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WTF Solidity Tutorial: 1. HelloWeb3

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Recently, I have been revisiting Solidity, consolidating the finer details, and writing "WTF Solidity" tutorials for newbies.

Twitter: @0xAA_Science | @WTFAcademy_

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Codes and tutorials are open source on GitHub:

WTF is Solidity?

Solidity is a programming language used for creating smart contracts on the Ethereum Virtual Machine (EVM). It's a necessary skill for working on blockchain projects. Moreover, as many of them are open-source, understanding the code can help in avoiding money-losing projects.

Solidity has two characteristics:

  1. Object-oriented: After learning it, you can use it to make money by finding the right projects.
  2. Advanced: If you can write smart contract in Solidity, you are the first class citizen of Ethereum.

Development tool: Remix

In this tutorial, we will be using Remix to run solidity contracts. Remix is an smart contract development IDE (Integrated Development Environment) recommended by Ethereum official. It is suitable for beginners, allows for quick deployment and testing of smart contracts in the browser, without needing to install any programs on your local machine.


Upon entering Remix, you can see that the menu on the left-hand side has three buttons, corresponding to the file (where you write the code), compile (where you run the code), and deploy (where you deploy to the chain). By clicking the "Create New File" button, you can create a blank solidity contract.

Within Remix, we can see that there are four buttons on the leftmost vertical menu, corresponding to FILE EXPLORER (where to write code), SEARCH IN FILES (find and replace files), SOLIDITY COMPILER (to run code), and DEPLOY & RUN TRANSACTIONS (on-chain deployment). We can create a blank Solidity contract by clicking the Create New File button.

Remix Menu

The first Solidity program

This one is easy, the program only contains 1 line of comment and 3 lines of code:

// SPDX-License-Identifier: MIT
pragma solidity ^0.8.4;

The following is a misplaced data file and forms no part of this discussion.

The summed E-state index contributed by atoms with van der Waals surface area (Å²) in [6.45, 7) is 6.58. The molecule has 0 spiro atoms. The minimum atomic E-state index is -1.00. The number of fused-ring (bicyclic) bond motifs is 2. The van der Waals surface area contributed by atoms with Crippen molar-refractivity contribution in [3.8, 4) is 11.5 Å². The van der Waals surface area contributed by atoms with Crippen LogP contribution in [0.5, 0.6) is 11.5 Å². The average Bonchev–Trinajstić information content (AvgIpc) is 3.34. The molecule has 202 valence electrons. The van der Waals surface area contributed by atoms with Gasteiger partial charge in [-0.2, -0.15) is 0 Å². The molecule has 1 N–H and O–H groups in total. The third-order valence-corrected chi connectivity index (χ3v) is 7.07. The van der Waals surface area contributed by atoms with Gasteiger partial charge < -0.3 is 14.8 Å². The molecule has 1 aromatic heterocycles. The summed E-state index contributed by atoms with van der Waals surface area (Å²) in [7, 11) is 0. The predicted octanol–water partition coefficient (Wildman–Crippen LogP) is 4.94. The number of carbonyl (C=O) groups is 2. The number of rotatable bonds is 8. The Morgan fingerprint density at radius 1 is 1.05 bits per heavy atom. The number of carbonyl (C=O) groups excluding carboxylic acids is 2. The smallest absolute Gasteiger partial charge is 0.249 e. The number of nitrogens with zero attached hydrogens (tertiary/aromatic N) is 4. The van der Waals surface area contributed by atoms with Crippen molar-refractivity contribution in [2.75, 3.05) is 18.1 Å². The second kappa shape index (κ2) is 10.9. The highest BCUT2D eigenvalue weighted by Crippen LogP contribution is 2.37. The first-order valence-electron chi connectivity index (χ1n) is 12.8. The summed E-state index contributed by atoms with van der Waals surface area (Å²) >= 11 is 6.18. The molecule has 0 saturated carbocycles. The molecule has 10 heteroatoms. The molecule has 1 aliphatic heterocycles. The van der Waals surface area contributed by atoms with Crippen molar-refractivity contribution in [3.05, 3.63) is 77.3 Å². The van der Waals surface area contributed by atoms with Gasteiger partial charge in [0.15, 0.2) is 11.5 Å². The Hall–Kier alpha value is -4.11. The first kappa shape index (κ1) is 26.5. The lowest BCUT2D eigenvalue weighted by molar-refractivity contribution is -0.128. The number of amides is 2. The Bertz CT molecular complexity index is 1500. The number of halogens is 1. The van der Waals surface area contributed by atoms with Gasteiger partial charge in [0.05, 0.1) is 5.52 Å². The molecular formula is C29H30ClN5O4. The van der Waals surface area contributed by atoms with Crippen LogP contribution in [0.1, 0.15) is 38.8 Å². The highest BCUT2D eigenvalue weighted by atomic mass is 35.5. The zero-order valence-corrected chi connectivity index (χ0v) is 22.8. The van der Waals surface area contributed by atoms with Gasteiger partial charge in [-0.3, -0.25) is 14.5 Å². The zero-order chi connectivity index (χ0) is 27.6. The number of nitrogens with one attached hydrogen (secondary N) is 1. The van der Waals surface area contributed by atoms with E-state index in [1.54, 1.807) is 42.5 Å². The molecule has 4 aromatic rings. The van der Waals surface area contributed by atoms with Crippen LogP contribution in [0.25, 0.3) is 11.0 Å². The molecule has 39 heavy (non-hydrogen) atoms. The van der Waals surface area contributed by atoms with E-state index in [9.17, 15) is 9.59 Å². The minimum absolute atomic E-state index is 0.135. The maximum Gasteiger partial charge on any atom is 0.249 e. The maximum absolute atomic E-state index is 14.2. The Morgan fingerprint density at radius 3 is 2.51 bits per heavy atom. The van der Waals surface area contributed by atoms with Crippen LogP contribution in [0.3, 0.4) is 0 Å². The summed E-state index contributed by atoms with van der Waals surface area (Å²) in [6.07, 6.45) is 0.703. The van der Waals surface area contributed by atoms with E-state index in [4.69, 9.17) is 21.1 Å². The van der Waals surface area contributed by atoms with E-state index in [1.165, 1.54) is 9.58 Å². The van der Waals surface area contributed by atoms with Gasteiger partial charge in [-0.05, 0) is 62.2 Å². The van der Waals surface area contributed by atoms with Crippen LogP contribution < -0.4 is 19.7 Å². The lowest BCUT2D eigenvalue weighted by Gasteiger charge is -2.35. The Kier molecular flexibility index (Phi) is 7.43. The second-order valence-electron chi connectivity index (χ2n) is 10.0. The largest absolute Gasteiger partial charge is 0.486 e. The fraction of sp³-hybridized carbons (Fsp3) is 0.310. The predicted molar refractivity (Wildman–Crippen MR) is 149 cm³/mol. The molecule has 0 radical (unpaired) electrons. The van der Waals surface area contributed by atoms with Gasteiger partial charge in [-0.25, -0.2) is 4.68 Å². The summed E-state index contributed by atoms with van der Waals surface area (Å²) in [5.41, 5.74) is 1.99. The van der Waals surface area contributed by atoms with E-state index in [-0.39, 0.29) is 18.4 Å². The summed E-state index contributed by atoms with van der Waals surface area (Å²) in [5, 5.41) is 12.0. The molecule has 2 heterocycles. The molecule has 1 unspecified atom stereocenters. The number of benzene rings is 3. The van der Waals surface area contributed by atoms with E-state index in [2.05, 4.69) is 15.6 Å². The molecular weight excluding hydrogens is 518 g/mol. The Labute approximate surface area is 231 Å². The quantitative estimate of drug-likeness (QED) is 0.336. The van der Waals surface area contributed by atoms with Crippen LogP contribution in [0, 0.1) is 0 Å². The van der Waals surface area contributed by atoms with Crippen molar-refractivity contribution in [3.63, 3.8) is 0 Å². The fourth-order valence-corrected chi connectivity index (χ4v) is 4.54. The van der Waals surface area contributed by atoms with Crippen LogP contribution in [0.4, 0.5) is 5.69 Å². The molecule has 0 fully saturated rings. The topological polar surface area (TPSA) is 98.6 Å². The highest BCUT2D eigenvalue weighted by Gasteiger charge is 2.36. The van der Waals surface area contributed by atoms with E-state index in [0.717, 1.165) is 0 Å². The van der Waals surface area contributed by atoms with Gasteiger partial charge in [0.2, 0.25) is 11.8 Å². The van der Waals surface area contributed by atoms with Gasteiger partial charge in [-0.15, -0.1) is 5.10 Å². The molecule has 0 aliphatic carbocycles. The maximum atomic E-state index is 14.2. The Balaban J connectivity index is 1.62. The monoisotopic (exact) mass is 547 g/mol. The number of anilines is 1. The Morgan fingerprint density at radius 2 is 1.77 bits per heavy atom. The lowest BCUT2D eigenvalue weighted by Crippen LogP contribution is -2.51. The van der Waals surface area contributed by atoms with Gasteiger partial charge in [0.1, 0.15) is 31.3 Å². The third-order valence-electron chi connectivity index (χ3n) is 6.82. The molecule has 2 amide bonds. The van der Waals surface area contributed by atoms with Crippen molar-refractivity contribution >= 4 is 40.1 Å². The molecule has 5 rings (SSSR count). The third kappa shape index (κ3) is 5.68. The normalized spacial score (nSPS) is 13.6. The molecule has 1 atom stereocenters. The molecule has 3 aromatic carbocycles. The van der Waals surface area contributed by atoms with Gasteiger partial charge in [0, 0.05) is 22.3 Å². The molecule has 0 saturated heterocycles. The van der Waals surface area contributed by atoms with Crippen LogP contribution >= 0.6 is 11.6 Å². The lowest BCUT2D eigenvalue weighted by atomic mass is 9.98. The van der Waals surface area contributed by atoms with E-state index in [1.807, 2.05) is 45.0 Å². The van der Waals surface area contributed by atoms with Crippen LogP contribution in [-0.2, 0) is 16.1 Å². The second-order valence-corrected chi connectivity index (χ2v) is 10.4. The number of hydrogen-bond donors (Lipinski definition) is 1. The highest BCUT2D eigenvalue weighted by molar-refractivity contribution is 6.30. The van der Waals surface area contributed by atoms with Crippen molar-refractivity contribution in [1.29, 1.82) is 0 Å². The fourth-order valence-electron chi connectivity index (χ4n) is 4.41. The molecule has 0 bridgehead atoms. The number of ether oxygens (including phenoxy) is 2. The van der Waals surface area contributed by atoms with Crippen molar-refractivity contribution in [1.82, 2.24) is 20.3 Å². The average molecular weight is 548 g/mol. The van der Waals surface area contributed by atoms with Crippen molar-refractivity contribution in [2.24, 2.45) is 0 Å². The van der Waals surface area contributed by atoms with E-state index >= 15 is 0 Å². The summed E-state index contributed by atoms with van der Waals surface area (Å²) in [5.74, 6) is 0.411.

contract HelloWeb3{
string public _string = "Hello Web3!";}

Now, we will breakdown and analyze the source code in detail, understanding the basic structure:

  1. The first line is a comment, which denotes the software license (license identifier) used by the program. We are using the MIT license. If you do not indicate the license used, the program can compile successfully but will report an warning during compilation. Solidity's comments are denoted with "//", followed by the content of the comment (which will not be run by the program).
// SPDX-License-Identifier: MIT
  1. The second line declares the Solidity version used by the source file, because the syntax of different versions is different. This line of code means that the source file will not allow compilation by compilers version lower than v0.8.4 and not higher than v0.9.0 (the second condition is provided by ^).
pragma solidity ^0.8.4;
  1. Lines 3 and 4 are the main body of the smart contract. Line 3 creates a contract with the name HelloWeb3. Line 4 is the content of the contract. Here, we created a string variable called _string and assign "Hello Web3!" as value to it.
contract HelloWeb3{
string public _string = "Hello Web3!";}

We will introduce the different variables in Solidity later.

Code compilation and deployment

In the code editor, pressing CTRL+S to compile the code.

After compilation, click the Deploy button on the left menu to enter the deployment page.

By default, Remix uses the JavaScript virtual machine to simulate the Ethereum chain and run smart contracts, similar to running a testnet on the browser. Remix will allocate several test accounts to you, each with 100 ETH (test tokens). You can click Deploy (yellow button) to deploy the contract.

After a successful deployment, you will see a contract named HelloWeb3 below. By clicking on the variable _string, it will print its value: "Hello Web3!".

Coding Exercise

SoLive The first open-source lightweight Solidity IDE that can be easily integrated into websites, documents, and tutorials. Powered by WTF Academy, Inspired by Remix-IDE and react-live.

Try to complete the following contract and make it compile!

// SPDX-License-Identifier: MIT
pragma solidity ^0.8.4;
contract Quiz1{
// add something here
string public _string =


In this tutorial, we briefly introduced Solidity, Remix IDE, and completed our first Solidity program - HelloWeb3. Going forward, we will continue our Solidity journey.

  1. Solidity Documentation
  2. Solidity Tutorial by freeCodeCamp
  3. Solidity by Example